Pearl Jam’s Eddie Vedder Rocks Out With Minnesota Twins Pitcher Jared Burton
Pearl Jam frontman Eddie Vedder is an avid baseball fan and is usually up for meeting up with players who make their living playing the game. Recently that led Vedder to hanging out with members of the Minnesota Twins baseball team and pitcher Jared Burton now has an experience he’ll never forget.
TwinCities.com reports that Burton, who typically has his custom-made Breedlove guitar in his clubhouse locker, previously met Vedder during the team’s visit to Seattle last year. This time, knowing he was about to meet Vedder again, he made sure his guitar was handy.
According to reports, after the team’s game this past Monday (April 8), they retired to the team hotel to watch the NCAA Final Four championship. The pitcher brought out the guitar and played while Vedder sang ‘Better Man’ and ‘Yellow Ledbetter’ for all those hanging out. Then Vedder took the guitar and strummed through several requests, including bits of ‘Porch’ and a cover of the Beatles‘ ‘You’ve Got to Hide Your Love Away.’ The frontman then finished, marking the occasion by autographing the guitar for Burton. The pitcher says he plans to retire the instrument and encase it to display in a place of honor at his home.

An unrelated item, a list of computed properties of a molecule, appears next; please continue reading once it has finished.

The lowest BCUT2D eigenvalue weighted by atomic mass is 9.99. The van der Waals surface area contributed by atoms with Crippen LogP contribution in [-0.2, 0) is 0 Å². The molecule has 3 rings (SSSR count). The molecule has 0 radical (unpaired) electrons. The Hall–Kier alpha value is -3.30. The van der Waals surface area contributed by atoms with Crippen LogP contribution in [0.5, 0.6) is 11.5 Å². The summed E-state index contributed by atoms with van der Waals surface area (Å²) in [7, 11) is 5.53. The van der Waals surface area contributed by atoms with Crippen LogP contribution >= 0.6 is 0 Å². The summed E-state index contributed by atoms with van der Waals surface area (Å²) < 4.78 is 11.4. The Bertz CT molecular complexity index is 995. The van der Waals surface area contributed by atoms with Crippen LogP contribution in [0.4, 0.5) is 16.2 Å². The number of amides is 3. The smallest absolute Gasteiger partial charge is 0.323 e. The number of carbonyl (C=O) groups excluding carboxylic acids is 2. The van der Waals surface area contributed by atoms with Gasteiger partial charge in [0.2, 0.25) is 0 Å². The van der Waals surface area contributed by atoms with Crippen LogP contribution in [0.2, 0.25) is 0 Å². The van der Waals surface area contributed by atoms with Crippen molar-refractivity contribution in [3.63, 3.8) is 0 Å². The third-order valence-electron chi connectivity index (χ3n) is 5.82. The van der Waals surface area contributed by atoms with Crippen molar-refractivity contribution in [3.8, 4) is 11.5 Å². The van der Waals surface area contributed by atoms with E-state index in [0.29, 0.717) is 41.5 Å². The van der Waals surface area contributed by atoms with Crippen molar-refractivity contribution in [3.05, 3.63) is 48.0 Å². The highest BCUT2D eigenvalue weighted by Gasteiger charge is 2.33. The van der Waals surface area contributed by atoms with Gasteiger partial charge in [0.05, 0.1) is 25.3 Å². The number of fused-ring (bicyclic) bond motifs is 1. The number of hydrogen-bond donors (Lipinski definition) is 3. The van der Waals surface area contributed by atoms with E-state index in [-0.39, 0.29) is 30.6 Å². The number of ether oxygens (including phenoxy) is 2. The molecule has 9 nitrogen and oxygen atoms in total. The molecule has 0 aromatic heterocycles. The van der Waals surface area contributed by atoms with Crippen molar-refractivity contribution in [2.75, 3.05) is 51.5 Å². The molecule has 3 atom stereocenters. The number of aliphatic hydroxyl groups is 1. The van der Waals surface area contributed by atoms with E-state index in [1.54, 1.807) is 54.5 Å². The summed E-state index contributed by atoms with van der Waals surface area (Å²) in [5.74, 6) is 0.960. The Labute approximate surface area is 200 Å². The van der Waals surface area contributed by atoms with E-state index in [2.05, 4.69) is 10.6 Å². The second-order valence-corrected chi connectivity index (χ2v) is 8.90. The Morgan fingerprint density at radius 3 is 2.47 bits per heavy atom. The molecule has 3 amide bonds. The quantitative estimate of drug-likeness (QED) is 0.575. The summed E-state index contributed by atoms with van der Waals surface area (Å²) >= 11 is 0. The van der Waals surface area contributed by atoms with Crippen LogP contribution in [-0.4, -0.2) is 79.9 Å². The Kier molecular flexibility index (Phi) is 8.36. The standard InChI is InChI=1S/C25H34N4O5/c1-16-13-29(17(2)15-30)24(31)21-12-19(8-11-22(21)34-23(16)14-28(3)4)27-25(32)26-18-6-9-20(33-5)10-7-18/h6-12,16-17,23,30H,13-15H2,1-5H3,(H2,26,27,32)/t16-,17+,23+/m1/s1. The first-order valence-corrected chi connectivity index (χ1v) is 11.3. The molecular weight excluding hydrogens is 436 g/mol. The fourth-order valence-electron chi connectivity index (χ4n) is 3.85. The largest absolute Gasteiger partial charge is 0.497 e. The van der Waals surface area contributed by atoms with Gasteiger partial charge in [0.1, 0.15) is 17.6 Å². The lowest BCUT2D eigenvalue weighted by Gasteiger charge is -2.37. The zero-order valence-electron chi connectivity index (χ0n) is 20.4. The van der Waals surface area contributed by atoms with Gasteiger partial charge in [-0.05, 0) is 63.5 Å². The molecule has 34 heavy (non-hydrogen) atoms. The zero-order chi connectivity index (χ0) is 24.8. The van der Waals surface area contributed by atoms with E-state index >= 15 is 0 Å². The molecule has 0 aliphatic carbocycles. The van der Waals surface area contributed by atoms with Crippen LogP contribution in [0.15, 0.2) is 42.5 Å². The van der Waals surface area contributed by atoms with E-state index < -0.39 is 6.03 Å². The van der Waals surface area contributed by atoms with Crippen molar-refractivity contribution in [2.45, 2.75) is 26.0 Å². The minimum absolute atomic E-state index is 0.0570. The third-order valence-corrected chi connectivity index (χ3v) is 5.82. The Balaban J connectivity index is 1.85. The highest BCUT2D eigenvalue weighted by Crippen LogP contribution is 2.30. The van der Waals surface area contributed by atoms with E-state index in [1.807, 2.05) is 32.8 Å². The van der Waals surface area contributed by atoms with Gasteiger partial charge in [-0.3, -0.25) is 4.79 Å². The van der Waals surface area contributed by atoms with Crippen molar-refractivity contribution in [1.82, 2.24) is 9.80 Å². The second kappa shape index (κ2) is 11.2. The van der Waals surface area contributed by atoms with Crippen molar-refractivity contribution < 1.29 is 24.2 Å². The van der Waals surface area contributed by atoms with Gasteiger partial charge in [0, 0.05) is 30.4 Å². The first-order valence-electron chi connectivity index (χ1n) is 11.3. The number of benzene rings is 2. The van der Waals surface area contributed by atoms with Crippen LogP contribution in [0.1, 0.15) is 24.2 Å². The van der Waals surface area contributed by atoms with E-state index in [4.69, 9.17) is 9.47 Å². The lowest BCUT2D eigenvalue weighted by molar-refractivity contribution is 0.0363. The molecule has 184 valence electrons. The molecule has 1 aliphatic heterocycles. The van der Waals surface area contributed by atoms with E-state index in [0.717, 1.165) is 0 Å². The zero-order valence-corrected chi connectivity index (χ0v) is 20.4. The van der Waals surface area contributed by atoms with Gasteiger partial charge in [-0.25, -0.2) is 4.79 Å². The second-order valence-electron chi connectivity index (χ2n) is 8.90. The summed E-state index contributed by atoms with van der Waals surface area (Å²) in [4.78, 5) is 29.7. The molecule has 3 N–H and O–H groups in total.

“That was a once-in-a-lifetime experience, to play with a guy that’s a no-doubt rock-and-roll hall of famer,” said Burton. “That’s pretty much the end of that guitar and he was the last guy to play it.” The pitcher, who says he knows how to play 10 to 12 Pearl Jam songs, was nervous at first to play with Vedder, but loosened up after the singer offered encouragement.
Teammate Brian Duensing said afterward he was surprised at Burton’s poise in such a situation, adding, “I can’t imagine how nervous I would have been if I was him. Baseball-wise, as a pitcher, I wouldn’t be able to feel my feet or my legs on the mound, probably wouldn’t even really be breathing, to be honest. And it would be something where you can’t quite feel the ball in your hand. It would be incredibly nerve-wracking.”
Burton concludes, “I’ve always idolized [Eddie]. His voice, his lyrics, the passion he exudes when you see him perform — he’s just always been my favorite artist. When you meet him and talk to him and he looks at you, you can tell he’s got a lot of special things going through that head of his. He’s a poet, just an incredible human being.”